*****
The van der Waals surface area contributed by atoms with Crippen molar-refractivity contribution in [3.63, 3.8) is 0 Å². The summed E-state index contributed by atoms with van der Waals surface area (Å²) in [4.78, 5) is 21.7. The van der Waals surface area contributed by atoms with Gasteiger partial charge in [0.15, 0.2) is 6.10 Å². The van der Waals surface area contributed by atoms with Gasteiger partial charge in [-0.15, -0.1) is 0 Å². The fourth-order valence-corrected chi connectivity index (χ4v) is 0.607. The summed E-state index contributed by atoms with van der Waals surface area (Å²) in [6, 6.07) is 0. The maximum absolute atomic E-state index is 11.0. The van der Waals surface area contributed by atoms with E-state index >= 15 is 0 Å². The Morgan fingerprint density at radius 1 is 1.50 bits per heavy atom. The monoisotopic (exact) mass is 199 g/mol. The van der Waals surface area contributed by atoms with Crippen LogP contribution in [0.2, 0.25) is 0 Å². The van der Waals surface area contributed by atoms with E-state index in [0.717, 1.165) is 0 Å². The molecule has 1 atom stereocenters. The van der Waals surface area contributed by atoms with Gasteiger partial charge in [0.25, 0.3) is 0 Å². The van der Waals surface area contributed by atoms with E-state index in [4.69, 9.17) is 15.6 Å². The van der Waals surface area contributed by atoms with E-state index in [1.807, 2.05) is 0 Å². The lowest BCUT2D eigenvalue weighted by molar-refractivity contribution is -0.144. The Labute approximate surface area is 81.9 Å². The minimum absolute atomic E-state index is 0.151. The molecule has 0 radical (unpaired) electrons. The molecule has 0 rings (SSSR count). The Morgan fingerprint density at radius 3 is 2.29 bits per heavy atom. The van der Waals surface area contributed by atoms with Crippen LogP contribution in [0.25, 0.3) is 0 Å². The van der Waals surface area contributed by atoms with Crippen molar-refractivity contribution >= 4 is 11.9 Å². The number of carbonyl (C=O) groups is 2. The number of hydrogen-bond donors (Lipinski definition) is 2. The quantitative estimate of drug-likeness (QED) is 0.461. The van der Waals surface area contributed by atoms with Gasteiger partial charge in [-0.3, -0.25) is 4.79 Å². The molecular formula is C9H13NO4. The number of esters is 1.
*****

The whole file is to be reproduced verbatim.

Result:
The van der Waals surface area contributed by atoms with Crippen molar-refractivity contribution in [3.63, 3.8) is 0 Å². The summed E-state index contributed by atoms with van der Waals surface area (Å²) in [4.78, 5) is 21.7. The van der Waals surface area contributed by atoms with Gasteiger partial charge in [0.15, 0.2) is 6.10 Å². The van der Waals surface area contributed by atoms with Gasteiger partial charge in [-0.15, -0.1) is 0 Å². The fourth-order valence-corrected chi connectivity index (χ4v) is 0.607. The summed E-state index contributed by atoms with van der Waals surface area (Å²) in [6, 6.07) is 0. The maximum absolute atomic E-state index is 11.0. The van der Waals surface area contributed by atoms with E-state index >= 15 is 0 Å². The Morgan fingerprint density at radius 1 is 1.50 bits per heavy atom. The monoisotopic (exact) mass is 199 g/mol. The van der Waals surface area contributed by atoms with Crippen LogP contribution in [0.2, 0.25) is 0 Å². The van der Waals surface area contributed by atoms with E-state index in [0.717, 1.165) is 0 Å². The molecule has 1 atom stereocenters. The van der Waals surface area contributed by atoms with Gasteiger partial charge in [0.25, 0.3) is 0 Å². The van der Waals surface area contributed by atoms with E-state index in [4.69, 9.17) is 15.6 Å². The van der Waals surface area contributed by atoms with E-state index in [1.807, 2.05) is 0 Å². The lowest BCUT2D eigenvalue weighted by molar-refractivity contribution is -0.144. The Labute approximate surface area is 81.9 Å². The minimum absolute atomic E-state index is 0.151. The molecule has 0 radical (unpaired) electrons. The molecule has 0 rings (SSSR count). The Morgan fingerprint density at radius 3 is 2.29 bits per heavy atom. The van der Waals surface area contributed by atoms with Crippen LogP contribution in [0.25, 0.3) is 0 Å². The van der Waals surface area contributed by atoms with Crippen molar-refractivity contribution >= 4 is 11.9 Å². The number of carbonyl (C=O) groups is 2. The number of hydrogen-bond donors (Lipinski definition) is 2. The quantitative estimate of drug-likeness (QED) is 0.461. The van der Waals surface area contributed by atoms with Gasteiger partial charge in [-0.3, -0.25) is 4.79 Å². The molecular formula is C9H13NO4. The number of esters is 1.